A 9.3% overall prevalence of depressive symptoms was found in the group; 7.9% among males and 11.1% among females. The overall mean score for the CESD scale in this population was 6.1 with a range of scores from 0 to 52 and a standard deviation of 6.8. The mean age for the study population was 47.5 years with a range from 20 to 84 and a standard deviation of 12.9 years. Unadjusted odds ratios for perceived health, comparing fair and poor assessments to those who reported they were in excellent health, very good health, or good health for gender, for farm work, for decreased income, for age, and for marital status are shown in Table 4. Those characteristics which were associated with high depressive symptoms were perceived poor health, being a female, having a decrease in income, being unmarried, and younger age. Being involved in farm work was associated with a lower likelihood of being depressed.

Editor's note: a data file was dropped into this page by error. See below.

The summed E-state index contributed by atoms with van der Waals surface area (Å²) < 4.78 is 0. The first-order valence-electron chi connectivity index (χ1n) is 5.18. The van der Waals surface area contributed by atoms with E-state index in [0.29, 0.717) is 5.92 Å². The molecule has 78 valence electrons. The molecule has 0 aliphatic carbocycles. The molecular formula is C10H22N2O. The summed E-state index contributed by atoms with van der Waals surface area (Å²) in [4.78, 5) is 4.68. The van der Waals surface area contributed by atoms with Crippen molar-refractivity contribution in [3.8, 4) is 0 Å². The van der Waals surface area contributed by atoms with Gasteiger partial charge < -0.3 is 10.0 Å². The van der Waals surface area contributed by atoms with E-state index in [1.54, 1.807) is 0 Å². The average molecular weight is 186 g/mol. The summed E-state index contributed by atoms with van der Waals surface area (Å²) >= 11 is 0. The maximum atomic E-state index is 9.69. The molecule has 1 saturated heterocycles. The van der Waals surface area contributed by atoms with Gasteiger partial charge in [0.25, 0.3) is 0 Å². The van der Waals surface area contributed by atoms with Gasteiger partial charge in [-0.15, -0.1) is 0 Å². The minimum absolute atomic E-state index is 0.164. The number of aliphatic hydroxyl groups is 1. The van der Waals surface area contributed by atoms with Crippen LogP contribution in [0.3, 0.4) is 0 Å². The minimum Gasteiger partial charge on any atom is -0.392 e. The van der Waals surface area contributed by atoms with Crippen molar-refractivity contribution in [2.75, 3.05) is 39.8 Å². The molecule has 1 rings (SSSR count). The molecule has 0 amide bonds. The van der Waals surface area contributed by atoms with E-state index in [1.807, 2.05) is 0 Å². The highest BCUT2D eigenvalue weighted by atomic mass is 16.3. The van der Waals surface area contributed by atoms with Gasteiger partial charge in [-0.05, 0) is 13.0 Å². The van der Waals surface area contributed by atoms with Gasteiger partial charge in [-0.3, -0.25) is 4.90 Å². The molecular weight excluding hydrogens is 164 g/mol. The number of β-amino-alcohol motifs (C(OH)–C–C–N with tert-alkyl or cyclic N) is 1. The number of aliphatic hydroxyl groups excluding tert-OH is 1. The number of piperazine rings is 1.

Variables which were entered into the model to assess high depressive symptoms were age, race, gender, marital status, farm income, use of alcohol, reduction in income, involvement with farm work, and perceived health status. Based on backward elimination, overall assessment of age, perceived health status, marital status, being involved in farm work and a reduction in income were significantly associated with depressive symptoms (Table 5). Younger age was associated with higher depressive sym toms. Poor perception of health was associated with higher depressive symptoms. Being unmarried and having had a significant reduction in income were associated with higher depressive symptoms. Being involved in farm work was associated with lower depressive symptoms.